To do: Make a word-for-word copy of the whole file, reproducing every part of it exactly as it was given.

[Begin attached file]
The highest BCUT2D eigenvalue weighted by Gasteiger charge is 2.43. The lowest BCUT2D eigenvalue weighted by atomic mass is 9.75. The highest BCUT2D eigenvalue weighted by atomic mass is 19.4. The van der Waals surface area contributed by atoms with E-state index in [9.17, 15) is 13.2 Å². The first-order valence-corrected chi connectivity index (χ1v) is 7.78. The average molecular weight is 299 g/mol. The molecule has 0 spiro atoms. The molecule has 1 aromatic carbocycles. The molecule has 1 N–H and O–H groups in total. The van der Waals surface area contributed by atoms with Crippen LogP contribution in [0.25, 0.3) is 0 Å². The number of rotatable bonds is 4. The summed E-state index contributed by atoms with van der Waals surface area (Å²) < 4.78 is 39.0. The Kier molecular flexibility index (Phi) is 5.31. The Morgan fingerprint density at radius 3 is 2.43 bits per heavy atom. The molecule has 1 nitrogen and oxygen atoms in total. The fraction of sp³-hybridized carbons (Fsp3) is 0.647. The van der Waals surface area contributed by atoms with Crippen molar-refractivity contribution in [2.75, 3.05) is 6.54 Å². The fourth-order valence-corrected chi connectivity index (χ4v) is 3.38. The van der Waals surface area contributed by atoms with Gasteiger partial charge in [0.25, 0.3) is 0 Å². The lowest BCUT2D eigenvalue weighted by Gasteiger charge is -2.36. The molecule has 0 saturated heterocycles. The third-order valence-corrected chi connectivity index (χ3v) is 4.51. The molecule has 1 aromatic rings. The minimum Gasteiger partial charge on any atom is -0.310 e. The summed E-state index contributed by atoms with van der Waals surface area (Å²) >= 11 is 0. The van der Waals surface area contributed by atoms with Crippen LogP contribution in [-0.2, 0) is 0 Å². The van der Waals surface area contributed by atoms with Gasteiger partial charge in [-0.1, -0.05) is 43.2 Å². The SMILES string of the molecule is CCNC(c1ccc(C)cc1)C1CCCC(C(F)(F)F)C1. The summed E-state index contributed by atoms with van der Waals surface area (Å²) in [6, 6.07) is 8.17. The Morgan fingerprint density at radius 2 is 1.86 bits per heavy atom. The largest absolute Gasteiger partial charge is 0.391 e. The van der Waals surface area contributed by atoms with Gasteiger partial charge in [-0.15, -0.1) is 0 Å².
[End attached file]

The highest BCUT2D eigenvalue weighted by Gasteiger charge is 2.43. The lowest BCUT2D eigenvalue weighted by atomic mass is 9.75. The highest BCUT2D eigenvalue weighted by atomic mass is 19.4. The van der Waals surface area contributed by atoms with E-state index in [9.17, 15) is 13.2 Å². The first-order valence-corrected chi connectivity index (χ1v) is 7.78. The average molecular weight is 299 g/mol. The molecule has 0 spiro atoms. The molecule has 1 aromatic carbocycles. The molecule has 1 N–H and O–H groups in total. The van der Waals surface area contributed by atoms with Crippen LogP contribution in [0.25, 0.3) is 0 Å². The number of rotatable bonds is 4. The summed E-state index contributed by atoms with van der Waals surface area (Å²) < 4.78 is 39.0. The Kier molecular flexibility index (Phi) is 5.31. The Morgan fingerprint density at radius 3 is 2.43 bits per heavy atom. The molecule has 1 nitrogen and oxygen atoms in total. The fraction of sp³-hybridized carbons (Fsp3) is 0.647. The van der Waals surface area contributed by atoms with Crippen molar-refractivity contribution in [2.75, 3.05) is 6.54 Å². The fourth-order valence-corrected chi connectivity index (χ4v) is 3.38. The van der Waals surface area contributed by atoms with Gasteiger partial charge in [0.25, 0.3) is 0 Å². The lowest BCUT2D eigenvalue weighted by Gasteiger charge is -2.36. The molecule has 0 saturated heterocycles. The third-order valence-corrected chi connectivity index (χ3v) is 4.51. The molecule has 1 aromatic rings. The minimum Gasteiger partial charge on any atom is -0.310 e. The summed E-state index contributed by atoms with van der Waals surface area (Å²) >= 11 is 0. The van der Waals surface area contributed by atoms with Crippen LogP contribution in [-0.2, 0) is 0 Å². The van der Waals surface area contributed by atoms with Gasteiger partial charge in [-0.1, -0.05) is 43.2 Å². The SMILES string of the molecule is CCNC(c1ccc(C)cc1)C1CCCC(C(F)(F)F)C1. The summed E-state index contributed by atoms with van der Waals surface area (Å²) in [6, 6.07) is 8.17. The Morgan fingerprint density at radius 2 is 1.86 bits per heavy atom. The largest absolute Gasteiger partial charge is 0.391 e. The van der Waals surface area contributed by atoms with Gasteiger partial charge in [-0.15, -0.1) is 0 Å².